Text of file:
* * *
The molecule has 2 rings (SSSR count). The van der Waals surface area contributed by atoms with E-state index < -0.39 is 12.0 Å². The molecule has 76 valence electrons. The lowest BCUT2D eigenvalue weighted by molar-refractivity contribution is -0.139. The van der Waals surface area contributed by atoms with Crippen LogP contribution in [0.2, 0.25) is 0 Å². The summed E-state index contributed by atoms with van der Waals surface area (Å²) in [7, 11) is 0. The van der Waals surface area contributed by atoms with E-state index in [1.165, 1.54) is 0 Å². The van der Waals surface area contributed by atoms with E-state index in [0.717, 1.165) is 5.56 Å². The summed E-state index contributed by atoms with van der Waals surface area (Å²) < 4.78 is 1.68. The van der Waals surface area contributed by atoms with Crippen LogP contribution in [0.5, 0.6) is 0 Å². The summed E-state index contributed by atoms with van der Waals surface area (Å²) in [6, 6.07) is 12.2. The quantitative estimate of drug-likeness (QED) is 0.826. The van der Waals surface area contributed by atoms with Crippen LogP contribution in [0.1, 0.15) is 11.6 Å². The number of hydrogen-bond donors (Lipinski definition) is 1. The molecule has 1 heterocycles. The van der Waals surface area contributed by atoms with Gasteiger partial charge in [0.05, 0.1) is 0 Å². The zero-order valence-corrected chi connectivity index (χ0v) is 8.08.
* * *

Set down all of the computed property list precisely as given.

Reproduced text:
The molecule has 2 rings (SSSR count). The van der Waals surface area contributed by atoms with E-state index < -0.39 is 12.0 Å². The molecule has 76 valence electrons. The lowest BCUT2D eigenvalue weighted by molar-refractivity contribution is -0.139. The van der Waals surface area contributed by atoms with Crippen LogP contribution in [0.2, 0.25) is 0 Å². The summed E-state index contributed by atoms with van der Waals surface area (Å²) in [7, 11) is 0. The van der Waals surface area contributed by atoms with E-state index in [1.165, 1.54) is 0 Å². The van der Waals surface area contributed by atoms with E-state index in [0.717, 1.165) is 5.56 Å². The summed E-state index contributed by atoms with van der Waals surface area (Å²) < 4.78 is 1.68. The van der Waals surface area contributed by atoms with Crippen LogP contribution in [0.5, 0.6) is 0 Å². The summed E-state index contributed by atoms with van der Waals surface area (Å²) in [6, 6.07) is 12.2. The quantitative estimate of drug-likeness (QED) is 0.826. The van der Waals surface area contributed by atoms with Crippen LogP contribution in [0.1, 0.15) is 11.6 Å². The number of hydrogen-bond donors (Lipinski definition) is 1. The molecule has 1 heterocycles. The van der Waals surface area contributed by atoms with Gasteiger partial charge in [0.05, 0.1) is 0 Å². The zero-order valence-corrected chi connectivity index (χ0v) is 8.08.